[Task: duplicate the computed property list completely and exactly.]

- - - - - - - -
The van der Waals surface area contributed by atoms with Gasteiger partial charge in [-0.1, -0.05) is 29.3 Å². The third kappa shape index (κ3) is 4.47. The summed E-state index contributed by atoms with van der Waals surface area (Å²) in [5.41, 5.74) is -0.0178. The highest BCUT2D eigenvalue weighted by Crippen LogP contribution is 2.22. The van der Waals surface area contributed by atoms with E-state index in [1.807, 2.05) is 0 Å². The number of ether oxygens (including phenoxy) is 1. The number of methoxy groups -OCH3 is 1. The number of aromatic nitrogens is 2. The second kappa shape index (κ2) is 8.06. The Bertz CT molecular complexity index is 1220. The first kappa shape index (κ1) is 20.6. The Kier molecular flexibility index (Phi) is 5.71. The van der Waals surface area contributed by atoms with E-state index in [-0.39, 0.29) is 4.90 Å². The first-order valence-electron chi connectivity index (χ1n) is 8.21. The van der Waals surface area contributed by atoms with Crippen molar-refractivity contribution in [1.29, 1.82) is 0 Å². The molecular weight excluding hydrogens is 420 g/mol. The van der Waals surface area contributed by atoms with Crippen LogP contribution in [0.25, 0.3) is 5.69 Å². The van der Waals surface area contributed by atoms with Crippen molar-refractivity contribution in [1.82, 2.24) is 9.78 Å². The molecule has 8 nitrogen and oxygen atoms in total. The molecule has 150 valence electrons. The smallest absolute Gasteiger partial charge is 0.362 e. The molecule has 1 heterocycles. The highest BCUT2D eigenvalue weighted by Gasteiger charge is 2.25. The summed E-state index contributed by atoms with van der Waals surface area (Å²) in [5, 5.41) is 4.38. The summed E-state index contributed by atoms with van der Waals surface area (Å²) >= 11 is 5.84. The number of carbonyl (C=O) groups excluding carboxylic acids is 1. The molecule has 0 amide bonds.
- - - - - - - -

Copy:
The van der Waals surface area contributed by atoms with Gasteiger partial charge in [-0.1, -0.05) is 29.3 Å². The third kappa shape index (κ3) is 4.47. The summed E-state index contributed by atoms with van der Waals surface area (Å²) in [5.41, 5.74) is -0.0178. The highest BCUT2D eigenvalue weighted by Crippen LogP contribution is 2.22. The van der Waals surface area contributed by atoms with E-state index in [1.807, 2.05) is 0 Å². The number of ether oxygens (including phenoxy) is 1. The number of methoxy groups -OCH3 is 1. The number of aromatic nitrogens is 2. The second kappa shape index (κ2) is 8.06. The Bertz CT molecular complexity index is 1220. The first kappa shape index (κ1) is 20.6. The Kier molecular flexibility index (Phi) is 5.71. The van der Waals surface area contributed by atoms with E-state index in [-0.39, 0.29) is 4.90 Å². The first-order valence-electron chi connectivity index (χ1n) is 8.21. The van der Waals surface area contributed by atoms with Crippen molar-refractivity contribution in [1.29, 1.82) is 0 Å². The molecular weight excluding hydrogens is 420 g/mol. The van der Waals surface area contributed by atoms with Crippen LogP contribution in [0.25, 0.3) is 5.69 Å². The van der Waals surface area contributed by atoms with Crippen molar-refractivity contribution in [1.82, 2.24) is 9.78 Å². The molecule has 8 nitrogen and oxygen atoms in total. The molecule has 150 valence electrons. The smallest absolute Gasteiger partial charge is 0.362 e. The molecule has 1 heterocycles. The highest BCUT2D eigenvalue weighted by Gasteiger charge is 2.25. The summed E-state index contributed by atoms with van der Waals surface area (Å²) in [5, 5.41) is 4.38. The summed E-state index contributed by atoms with van der Waals surface area (Å²) >= 11 is 5.84. The number of carbonyl (C=O) groups excluding carboxylic acids is 1. The molecule has 0 amide bonds.